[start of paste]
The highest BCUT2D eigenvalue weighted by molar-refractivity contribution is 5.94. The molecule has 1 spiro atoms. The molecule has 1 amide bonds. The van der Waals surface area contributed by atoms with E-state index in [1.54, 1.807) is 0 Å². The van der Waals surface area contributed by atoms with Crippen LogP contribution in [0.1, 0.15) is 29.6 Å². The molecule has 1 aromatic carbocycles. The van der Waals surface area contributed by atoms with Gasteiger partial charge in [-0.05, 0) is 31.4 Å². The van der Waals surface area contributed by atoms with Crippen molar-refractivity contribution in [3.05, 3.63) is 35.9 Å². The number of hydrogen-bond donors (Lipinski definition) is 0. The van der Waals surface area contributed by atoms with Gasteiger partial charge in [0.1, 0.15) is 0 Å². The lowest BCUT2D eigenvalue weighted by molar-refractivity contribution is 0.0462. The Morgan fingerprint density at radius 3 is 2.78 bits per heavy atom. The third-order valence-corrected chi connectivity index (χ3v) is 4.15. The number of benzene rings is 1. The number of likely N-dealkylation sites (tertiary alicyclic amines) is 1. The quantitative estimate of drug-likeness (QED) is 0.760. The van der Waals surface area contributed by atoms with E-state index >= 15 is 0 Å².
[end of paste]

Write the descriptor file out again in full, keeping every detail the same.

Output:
The highest BCUT2D eigenvalue weighted by molar-refractivity contribution is 5.94. The molecule has 1 spiro atoms. The molecule has 1 amide bonds. The van der Waals surface area contributed by atoms with E-state index in [1.54, 1.807) is 0 Å². The van der Waals surface area contributed by atoms with Crippen LogP contribution in [0.1, 0.15) is 29.6 Å². The molecule has 1 aromatic carbocycles. The van der Waals surface area contributed by atoms with Gasteiger partial charge in [-0.05, 0) is 31.4 Å². The van der Waals surface area contributed by atoms with Crippen molar-refractivity contribution in [3.05, 3.63) is 35.9 Å². The number of hydrogen-bond donors (Lipinski definition) is 0. The van der Waals surface area contributed by atoms with Gasteiger partial charge in [0.1, 0.15) is 0 Å². The lowest BCUT2D eigenvalue weighted by molar-refractivity contribution is 0.0462. The Morgan fingerprint density at radius 3 is 2.78 bits per heavy atom. The third-order valence-corrected chi connectivity index (χ3v) is 4.15. The number of benzene rings is 1. The number of likely N-dealkylation sites (tertiary alicyclic amines) is 1. The quantitative estimate of drug-likeness (QED) is 0.760. The van der Waals surface area contributed by atoms with E-state index >= 15 is 0 Å².